Finding Hope at the Indigenous Family Centre
Erica Van Hoffen, Hamilton District Christian School student, was excited to go to the Indigenous Family Centre in Winnipeg and learn about Aboriginal culture and help, but she was not prepared for the amount of hope she found in those communities. The following narrative speech about her experience.
According to an article on CBC, throughout Canadian history over 150,000 Aboriginal students attended residential school.
Like many of you, I learned about residential schools in history class, and I thought the practice was pretty bad. But then at the end of class the bell rang, and I packed up and went to lunch. I heard the facts, but they didn’t really strike me until I heard some of the personal stories that went with them. I thought that Aboriginal injustice had only happened in the past, but it’s actually a very current concern.
At the Indigenous Family Centre in Winnipeg, Manitoba, the facts I learned in history class came to life, and I discovered that hope and willingness to change can go a long way. My decision to go to the Indigenous Family Centre for a week taught me how good choices and a willingness to change can redeem bad choices that have been made in the past.
The Indigenous Family Centre is located in the North End of Winnipeg, which is a low-income community largely populated by indigenous people. The IFC was started by the Christian Reformed Church and hosts a variety of programs to teach Aboriginal culture and serve Aboriginal people. I visited the Indigenous Family Centre with a mission team for a week last July. One of the first people I met at the IFC was Connie Budd, a Cree elder and community minister. I met Connie the first night, and she spoke about her experience as an Indigenous child. Like many other Indigenous children, she attended residential school.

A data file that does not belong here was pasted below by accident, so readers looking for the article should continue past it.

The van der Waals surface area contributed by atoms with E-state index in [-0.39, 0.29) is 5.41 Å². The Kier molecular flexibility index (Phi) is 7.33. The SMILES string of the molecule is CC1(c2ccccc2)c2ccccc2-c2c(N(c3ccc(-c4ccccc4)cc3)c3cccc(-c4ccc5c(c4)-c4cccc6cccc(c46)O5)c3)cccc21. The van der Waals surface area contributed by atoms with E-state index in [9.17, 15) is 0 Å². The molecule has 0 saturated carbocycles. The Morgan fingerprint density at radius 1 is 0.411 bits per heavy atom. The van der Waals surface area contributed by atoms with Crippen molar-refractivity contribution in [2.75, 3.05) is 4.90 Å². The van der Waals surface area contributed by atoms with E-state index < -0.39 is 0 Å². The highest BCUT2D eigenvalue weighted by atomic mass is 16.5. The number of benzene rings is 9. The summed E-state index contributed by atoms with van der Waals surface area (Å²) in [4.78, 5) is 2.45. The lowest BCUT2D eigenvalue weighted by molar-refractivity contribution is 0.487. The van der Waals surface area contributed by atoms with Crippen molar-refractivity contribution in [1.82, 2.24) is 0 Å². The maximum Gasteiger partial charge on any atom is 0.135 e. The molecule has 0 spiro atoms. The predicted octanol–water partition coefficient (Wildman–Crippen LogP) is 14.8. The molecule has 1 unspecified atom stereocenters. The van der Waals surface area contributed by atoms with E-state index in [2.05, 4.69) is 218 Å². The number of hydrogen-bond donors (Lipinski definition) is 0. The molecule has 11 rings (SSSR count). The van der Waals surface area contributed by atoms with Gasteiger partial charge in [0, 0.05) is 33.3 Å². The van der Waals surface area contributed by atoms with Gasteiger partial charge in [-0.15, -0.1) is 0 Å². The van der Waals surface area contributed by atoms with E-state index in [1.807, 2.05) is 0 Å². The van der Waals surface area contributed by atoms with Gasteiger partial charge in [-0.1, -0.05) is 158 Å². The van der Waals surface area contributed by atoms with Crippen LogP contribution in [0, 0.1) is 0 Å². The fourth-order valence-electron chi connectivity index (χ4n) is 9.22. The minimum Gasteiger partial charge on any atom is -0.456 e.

Connie was the first person I ever met who went to residential school and I was shocked to hear that she had. In my mind residential schools were a thing from history class, not something that was right in front of me. She told us how she lived with her grandparents after residential school, and she explained how her grandmother had taught her Aboriginal teachings, and how Connie is now able to teach Aboriginal culture at the IFC. I was surprised that Connie even felt comfortable sharing her story with us. Residential schools tried to wipe Connie of her culture, yet she still is a leader in restoring Aboriginal pride in Winnipeg communities. I’m very thankful to Connie for sharing her story because if she hadn’t I would have only served and not learned. If I had gone to Winnipeg only wanting to help, I would not have stopped to listen to Connie’s story, and I would not have changed. Changing my view helped me to connect with the rest of the people I met that week, and to realize how my choices could help reconcile our relationships. If you wish to change bad things, you must first be willing to change your outlook. If you want to help people, you have to view life from their perspective.